surviving on four hours sleep, he was soon working on his first novel away. I meet them in passing and they’re just doing nothing with themselves... “Either that or these people bought themselves colossal mansions around the Seattle area and are now sad, pathetic characters. They have become antidrink, anti-meat, anti-everything. They’re kind of lost and trying to recreate themselves in a vacuum.” Following the publication and success of Keepers Of Truth, Collins entered and won the Himalayan 100-mile race and the Everest Challenge Marathon. Without any altitude acclimatisation, he scrambled up to 4,267m, pausing only when the thin air caused him to black out. Seeing the distant figure of his nearest competitor approaching from lower down the slopes triggered the urge to resume running when wise counsel, had it been available, would have recommended a trip to hospital. He raced on to victory that day and won the stage race outright, carving himself a reputation as one of sport’s true hard men, while making new discoveries about his character and his place in the world as he did so. The numerous stress fractures suffered during that event halted his running for a while, but with the help of his wife, by now a rehab doctor, he returned to complete what he called the Fire and Ice challenge in 2006. In just over a month he raced the Sahara Marathon in temperatures in excess of 30°C , followed in short order by almost -40°C cold as he shuffled around the Arctic in snow shoes. Collins likes risk, he enjoys being around it, and the life-threatening experiences of himself and his family have only served to heighten his experience and understanding. The impulse for his most recent novel, Midnight In A Perfect Life, came when his daughter was suffering from associated complications of a benign brain tumour. It also provided the impetus for a return to education in a small town in Michigan, this time as a tutor of a creative writing course for people returning to education themselves,

often ex-military personnel. “With my daughter’s condition, there was a semiconscious decision to go back and put myself around people who’d put their lives on the line,” says Collins. “Because everything is kind of vicarious, doing the sporting events, putting yourself out there but not putting yourself out there. “To actually bump into people who have actually been beside people in fatal explosions, who’ve lost people. None of them were physically injured, but were psychologically damaged. “I’d hate to be accused of mining those people for my own interest. I think in the three years I helped a lot of them, and a lot of them wrote novels and wrote about their experience. At the end of the day we just become jaded and I’d hate to get to the stage where I just go, ‘Uh, another war story, another rehashing of this.’ I’d have less value at that point.” And so he moves on again. He captained the Irish team in the World 100k Championships in Gibraltar last year, finishing 49th overall out of a field of more than 200 and winning bronze in the Masters Division. Where previously he had spoken of retirement from running, now, relatively injury free, he is looking forward to returning to competitive action in Italy next year and rejoicing at having discovered a branch of sport with a much longer shelf life than most. running has been a constant in a life of relentless change and indeed has often been a vehicle to facilitate that change. While he is busily working on a new novel (it’s set in a post-apocalyptic world without mass communication, apparently) he is also clocking up the miles, more than a hundred a week, for the next World Championships. “If someone asks what I am,” he explains, “then I say I’m disciplined but undisciplined, as I’m a product of the ’80s, I want to go where I feel and venture into things, then I try to do the best possible job I can.” If Collins has a philosophy that can be encapsulated in a phrase, it emerges when he’s describing his admiration for his namesake, the famous Irish revolutionary figure Michael Collins. Although he now understands that any suggestions that they were related were merely stories made up by a less than angelic auntie, a nun, he still retains great affinity for the ‘Big Fella’s’ fabled ‘can-do’ attitude. “Go places, get what you can and see where it gets you,” he says. www.michaelcollinsauthor.com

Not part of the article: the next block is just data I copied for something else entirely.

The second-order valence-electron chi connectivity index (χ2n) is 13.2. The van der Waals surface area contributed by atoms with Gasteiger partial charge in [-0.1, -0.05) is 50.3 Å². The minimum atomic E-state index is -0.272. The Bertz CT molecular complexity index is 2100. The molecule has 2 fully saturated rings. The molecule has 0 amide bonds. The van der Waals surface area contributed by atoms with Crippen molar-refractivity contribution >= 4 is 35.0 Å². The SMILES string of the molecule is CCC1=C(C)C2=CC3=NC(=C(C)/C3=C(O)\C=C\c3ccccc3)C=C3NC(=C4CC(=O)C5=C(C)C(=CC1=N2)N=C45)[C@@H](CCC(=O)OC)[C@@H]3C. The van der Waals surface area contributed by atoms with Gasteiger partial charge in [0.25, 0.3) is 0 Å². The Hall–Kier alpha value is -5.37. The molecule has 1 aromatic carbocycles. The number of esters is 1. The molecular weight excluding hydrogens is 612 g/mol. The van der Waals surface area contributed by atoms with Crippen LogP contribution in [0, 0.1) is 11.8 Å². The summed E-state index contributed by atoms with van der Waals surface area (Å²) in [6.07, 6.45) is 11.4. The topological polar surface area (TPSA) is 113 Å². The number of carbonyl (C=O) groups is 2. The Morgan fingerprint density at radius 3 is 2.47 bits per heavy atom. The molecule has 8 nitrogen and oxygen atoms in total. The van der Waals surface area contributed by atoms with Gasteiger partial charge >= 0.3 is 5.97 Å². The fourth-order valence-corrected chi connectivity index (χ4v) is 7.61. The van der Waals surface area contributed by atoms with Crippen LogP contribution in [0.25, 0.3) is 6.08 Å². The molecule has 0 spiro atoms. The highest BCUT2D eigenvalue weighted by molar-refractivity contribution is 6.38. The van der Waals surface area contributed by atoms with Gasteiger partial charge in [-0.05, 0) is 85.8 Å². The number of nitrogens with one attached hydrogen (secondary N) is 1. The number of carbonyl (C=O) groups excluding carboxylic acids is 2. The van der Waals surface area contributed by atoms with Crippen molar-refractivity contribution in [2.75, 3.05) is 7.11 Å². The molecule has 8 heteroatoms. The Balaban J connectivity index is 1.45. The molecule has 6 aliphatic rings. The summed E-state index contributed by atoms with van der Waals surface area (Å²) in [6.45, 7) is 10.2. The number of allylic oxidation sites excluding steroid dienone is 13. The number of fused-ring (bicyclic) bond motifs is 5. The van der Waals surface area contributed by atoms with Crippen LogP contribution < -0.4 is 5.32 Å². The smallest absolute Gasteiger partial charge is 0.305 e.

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ANY WHICH WAY YOU CAN

Red Bull BC One is the event where the world’s best B-Boys come to vie for the accolade of ‘numero uno’. And with so much at stake, it’s all about the winning… Words: Florian Obkircher Photography: Denis Klero 46


Uprocks, windmills, turtles, freezes, headspins and hand hops, US B-Boy El Ni単o really puts the moves on the Red Bull BC One crowd in Moscow as he aims to take the championship belt at the first attempt


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After practising his moves and signing a few autographs, El Niño sits down to gather his thoughts before stepping into battle on the Red Bull BC One stage. The B-Boy’s real name is Alex Diaz; his cousin dubbed him El Niño in 1997, a reference to the weather phenomenon that was causing massive storms and cyclones at the time: “Man, you’re just like El Niño when you dance. You spin so fast!”